A native of Buffalo, N.Y., the expatriot sculptor Harold Ambellan was a participant in the Federal Art Project during the 1930s and a figure in the radical Artists’ Union and Sculptors Guild. After naval service during the Second World War, Ambellan left the United States permanently to escape the hostile climate of the McCarthy-era, going into exile in France. Although a friend of artists such as Pollock, de Kooning, and Rothko, Ambellan’s work was primarily figurative and centered on the human form. His work has been exhibited widely on both sides of the Atlantic. He died at his home in Arles in 2006 at the age of 94.
In 2005, Victoria Diehl sat with her friend, Harold Ambellan, to record his memories of a life in art. Beginning with recollections of his childhood in Buffalo, N.Y., the memoir delves into the impact of the Great Depression, Ambellan’s experiences in the New York art scene of the 1930s and his participation in the leftist Artists’ Union, his Navy service, and his expatriate years in France from the 1950s-2000s. Ambellan’s memoir also includes extended discussion of his views of democracy, patriotism, and art, and his career as a sculptor.
- Artists--20th century
- Depressions, 1929
- Expatriate artists--France
- New Deal, 1933-1939
- Sculptors--20th century
- World War, 1939-1945
- Diehl, Victoria
- Guthrie, Woody, 1912-1967
Types of material
American Express Company Florence Office Records, 1867-1890.
3 boxes (3 linear feet).
Call no.: MS 298
Records of express agent Watson L. Wilcox of Simsbury, Connecticut and Florence, Massachusetts documenting Wilcox’s work for the American Express Company and the evolution of the company from a small shipping business to a delivery organization whose services contributed to the growth of the local and regional economy. Records consist of agent books, receipt books, and waybills listing accounts of local companies and residents for the sending, receiving and delivery of freight, telegraph messages, express cash, goods and packages.
- American Merchant's Union Express Company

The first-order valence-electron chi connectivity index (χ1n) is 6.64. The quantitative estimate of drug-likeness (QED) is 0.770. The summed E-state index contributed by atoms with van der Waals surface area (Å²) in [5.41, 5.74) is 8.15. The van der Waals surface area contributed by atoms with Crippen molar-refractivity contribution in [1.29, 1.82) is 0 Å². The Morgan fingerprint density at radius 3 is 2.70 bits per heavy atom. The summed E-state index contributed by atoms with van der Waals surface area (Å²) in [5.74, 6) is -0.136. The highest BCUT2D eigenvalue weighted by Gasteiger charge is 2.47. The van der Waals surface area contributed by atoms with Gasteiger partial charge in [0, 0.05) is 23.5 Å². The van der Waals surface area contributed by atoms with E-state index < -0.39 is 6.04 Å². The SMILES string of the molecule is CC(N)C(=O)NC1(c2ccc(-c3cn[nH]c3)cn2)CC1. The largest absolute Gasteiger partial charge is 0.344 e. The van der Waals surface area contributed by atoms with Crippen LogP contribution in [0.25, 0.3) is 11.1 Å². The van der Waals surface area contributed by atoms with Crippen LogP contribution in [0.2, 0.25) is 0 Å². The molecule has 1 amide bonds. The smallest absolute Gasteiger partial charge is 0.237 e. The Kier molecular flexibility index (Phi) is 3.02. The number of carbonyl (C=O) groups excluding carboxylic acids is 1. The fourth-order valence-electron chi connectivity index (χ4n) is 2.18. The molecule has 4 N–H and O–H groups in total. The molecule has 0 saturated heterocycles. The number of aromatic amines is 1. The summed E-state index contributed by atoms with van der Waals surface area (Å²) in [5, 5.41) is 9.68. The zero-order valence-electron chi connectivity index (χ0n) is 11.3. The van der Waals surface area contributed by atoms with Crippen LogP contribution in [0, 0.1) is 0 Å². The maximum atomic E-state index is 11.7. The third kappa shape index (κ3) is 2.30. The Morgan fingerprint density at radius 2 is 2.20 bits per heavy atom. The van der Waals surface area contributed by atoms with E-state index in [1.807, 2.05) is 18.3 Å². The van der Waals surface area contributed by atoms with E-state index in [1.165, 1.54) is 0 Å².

- Express service--Massachusetts--Florence--History
- Florence (Mass.)--Economic conditions
- Florence Manufacturing Company
- Florence Sewing Machine Company
- Hill, Samuel L
- New York, New Haven, and Hartford Railroad Company
- Nonotuck Silk Company
- Parsons, I. S
- Simsbury (Conn.)--Economic conditions
- Williston, A. L
- American Express Company (Florence, Mass.)
- Wilcox, Watson L., 1832 or 3-1896
American Morgan Horse Association Registry Records, 1911-1981.
119 boxes (150 linear feet).
Call no.: MS 781
In 1789, Vermont native Justin Morgan acquired a bay colt in Springfield, Mass., that became the progenitor of a distinctly American breed of general purpose horse. Noted for its stamina, strength, disposition, and beauty, the Morgan became widely popular in western Massachusetts and Vermont, eventually spreading nationally and internationally. To support the breed, the Morgan Horse Club (later the American Morgan Horse Association) was founded in 1909 and today maintains the breed registry, publishes The Morgan Horse magazine, and offers a wide range of public information and educational services.
The Registry records of the AMHA are a product of concern during the late 19th century for documenting and preserving the integrity of the Morgan breed and a means for breeders to certify pedigrees for their stock. In 1894, Joseph Battell published the first volume of the Morgan Horse and Register containing nearly 1,000 pages of pedigrees for “any meritorious stallion, mare, or gelding tracing in direct male line to Justin Morgan and having at least 1/64 of his blood,” and although standards have been modified since, the registry remains the primary source for documenting the history of the breed. The records in this collection include approved applications for the AMHA registry, including pedigrees and supporting materials.
- Morgan horse